FICA, the organisation which speaks for player associations across the world, has issued a statement regarding the new ICC proposition paper. Unsurprisingly, and rightly, FICA is rather irked by the whole thing. Meanwhile, Cricket Australia has become the first one of the “big three” to speak out as the saga looks to draw on until it is possibly put to vote at the end of the month. By ANTOINETTE MULLER.
The world’s cricketers have spoken out about the new draft proposal which could be put forward to vote at the end of the month. The proposal, which suggests the bulk of the power of the ICC is given to Australia, England and India, has caused much concern outside of those quarters.
Cricket South Africa has already called for the draft to be withdrawn and on Wednesday, the Federation of International Cricketers’ Associations (FICA), issued a statement via their chairman Paul Marsh.
“After reviewing the working group’s proposal, the FICA Board and our members are extremely concerned about the future of international cricket. This proposal is designed to vest control of the game in the three Boards of India, Australia and England. It is not in the best interests of the global game and we have real fears that it will only serve to strengthen the ‘big three’ countries whilst the rest are left to wither on the vine,” said the statement.
“There are a myriad of issues with this proposal. First and foremost, as Board Directors of the ICC, the Chairmen of the BCCI, Cricket Australia and ECB owe fiduciary duties to the ICC that include putting the interests of the ICC ahead of those of their individual Boards, a duty to remain loyal to the ICC and avoid conflicts of interest and to act in good faith to promote the success of the ICC. We seriously question whether all of these duties have been met.”
The statement also touches on the suggestion that the Future Tours Programme (FTP) get scrapped. Should this happen, Cricket Australia and the ECB have guaranteed to play three Tests and five ODIs per cycle to each of the top eight members, but there has been no word on what the BCCI has to do. FICA believes that this will see the gap between the “big three” and the rest grow even bigger, damaging the health and sustainability of the world game.
It also goes on to question the proposed distribution fund where revenue will be shared based on commercial contribution. FICA says that “the role of ICC events should be to assist in levelling the financial playing field by distributing the proceeds from these events fairly, rather than further widening the gap between the rich and poor”.
It further goes on to criticise the proposed relegation immunity of the big three. This will happen if a two-tier system is installed.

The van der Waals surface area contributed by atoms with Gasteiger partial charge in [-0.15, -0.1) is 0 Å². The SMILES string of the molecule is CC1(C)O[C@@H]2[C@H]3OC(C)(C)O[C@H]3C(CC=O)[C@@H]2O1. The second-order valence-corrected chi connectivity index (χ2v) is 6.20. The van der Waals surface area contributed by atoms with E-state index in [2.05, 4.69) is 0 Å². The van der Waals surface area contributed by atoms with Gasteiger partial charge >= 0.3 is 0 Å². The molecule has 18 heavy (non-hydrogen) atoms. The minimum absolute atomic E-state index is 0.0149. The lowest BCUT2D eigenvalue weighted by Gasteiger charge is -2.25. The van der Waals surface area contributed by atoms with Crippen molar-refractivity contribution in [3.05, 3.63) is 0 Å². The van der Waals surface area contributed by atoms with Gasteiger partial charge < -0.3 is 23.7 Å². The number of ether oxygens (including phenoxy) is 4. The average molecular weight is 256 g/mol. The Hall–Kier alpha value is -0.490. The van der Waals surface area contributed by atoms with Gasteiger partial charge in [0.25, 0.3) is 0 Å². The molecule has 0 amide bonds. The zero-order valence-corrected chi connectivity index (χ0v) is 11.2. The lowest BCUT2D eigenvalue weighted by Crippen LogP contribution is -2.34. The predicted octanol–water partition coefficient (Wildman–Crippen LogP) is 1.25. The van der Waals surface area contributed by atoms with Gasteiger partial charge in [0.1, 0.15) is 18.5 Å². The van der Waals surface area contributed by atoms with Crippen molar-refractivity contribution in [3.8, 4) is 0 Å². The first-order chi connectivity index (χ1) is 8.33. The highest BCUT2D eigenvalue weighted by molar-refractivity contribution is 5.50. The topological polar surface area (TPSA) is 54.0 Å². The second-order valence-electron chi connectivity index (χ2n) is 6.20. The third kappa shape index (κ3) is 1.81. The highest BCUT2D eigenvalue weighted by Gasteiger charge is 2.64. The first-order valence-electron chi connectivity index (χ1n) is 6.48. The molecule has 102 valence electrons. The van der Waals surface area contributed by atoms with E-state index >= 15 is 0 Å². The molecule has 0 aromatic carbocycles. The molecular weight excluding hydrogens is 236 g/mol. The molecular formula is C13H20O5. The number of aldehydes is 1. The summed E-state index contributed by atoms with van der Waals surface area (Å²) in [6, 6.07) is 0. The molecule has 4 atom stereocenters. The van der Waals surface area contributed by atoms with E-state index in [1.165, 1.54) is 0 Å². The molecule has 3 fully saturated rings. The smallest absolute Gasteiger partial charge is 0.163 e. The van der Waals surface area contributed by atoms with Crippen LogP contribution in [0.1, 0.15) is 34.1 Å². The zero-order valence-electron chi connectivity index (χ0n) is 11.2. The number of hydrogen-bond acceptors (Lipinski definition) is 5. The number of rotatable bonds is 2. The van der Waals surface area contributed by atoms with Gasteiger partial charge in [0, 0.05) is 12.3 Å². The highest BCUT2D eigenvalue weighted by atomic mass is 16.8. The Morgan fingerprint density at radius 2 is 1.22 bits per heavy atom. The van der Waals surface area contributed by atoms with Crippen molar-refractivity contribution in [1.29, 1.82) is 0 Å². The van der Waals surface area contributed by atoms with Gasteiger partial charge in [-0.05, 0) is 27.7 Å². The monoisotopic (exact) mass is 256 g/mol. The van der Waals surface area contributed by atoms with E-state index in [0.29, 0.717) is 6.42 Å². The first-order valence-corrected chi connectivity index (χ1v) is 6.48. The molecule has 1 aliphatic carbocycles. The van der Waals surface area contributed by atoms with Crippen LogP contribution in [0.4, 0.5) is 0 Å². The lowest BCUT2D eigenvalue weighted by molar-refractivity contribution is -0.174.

“Ironically the proposal espouses the principal of meritocracy. The linking of immunity from Test relegation for BCCI, ECB and CA to an argument that this is necessary ‘solely to protect ICC income’ is plainly wrong, given the fact no Test-based ICC events feature in the forward thinking and therefore all revenues generated from Test cricket are kept by the boards hosting the respective series.”
Cricket Australia have become the first one of the big three boards to give an outright comment on the matter. Wally Edwards, CA chairman, has called the reaction from FICA “disappointing”.
“Traditionally, CA does not comment on ICC discussions it is about to have – we talk to other ICC nations across the table rather than via the media,” Edwards said.
“But we were today disappointed to see the Federation of International Cricketers’ Associations question whether CA and others have met their fiduciary duties as ICC members.”
The proposal is yet to be voted on and will be put forward for vote at a meeting at the end of the month. There is still a possibility that a number of changes could be made to the proposal before it’s put forward. However, it is understood that “the big three” were reasonably sure that this version would have been accepted. Edwards has responded by blowing bubbles to make it sound as if everyone’s best interests are being held at heart. Edwards, Giles Clarke of England and N. Srinivasan’s approach to the situation have, however, been nothing short of shambolic. The three met last year during an Ashes Test in Perth. They all form part the game’s Finance and Commercial Affairs Committee and met to discuss, amongst other things, this proposal.
“Setting aside the fact that we are yet to discuss and vote, CA’s approach internationally is consistent with its approach at home where we have made significant strides improving the governance of Australian cricket. There will be a discussion in the next few days among the ICC’s full member nations about possible changes to how the ICC works,” said Edwards.
In his best spin, he suggested that Test cricket was the priority. He might be right, but it’s obviously just a priority for some.
“CA’s view going into that discussion is that we need to continue to promote international cricket competitions including the primacy of Test cricket, we need to improve global cricket leadership and we support that members should be working to promote the interest of the game as their priority.”
In order for the longest format of the game to prosper, some innovation is definitely needed and the proposals suggestion of a “Test fund” has the right idea. This fund will allow monies to be distributed to nations who struggle financially. But while some elements are indeed positive suggestions, this should not be allowed to come at the cost of governing the game properly. DM
Photo: Australia’s players celebrate after winning the fifth Ashes cricket test against England at the Sydney Cricket Ground January 5, 2014. REUTERS/David Gray.
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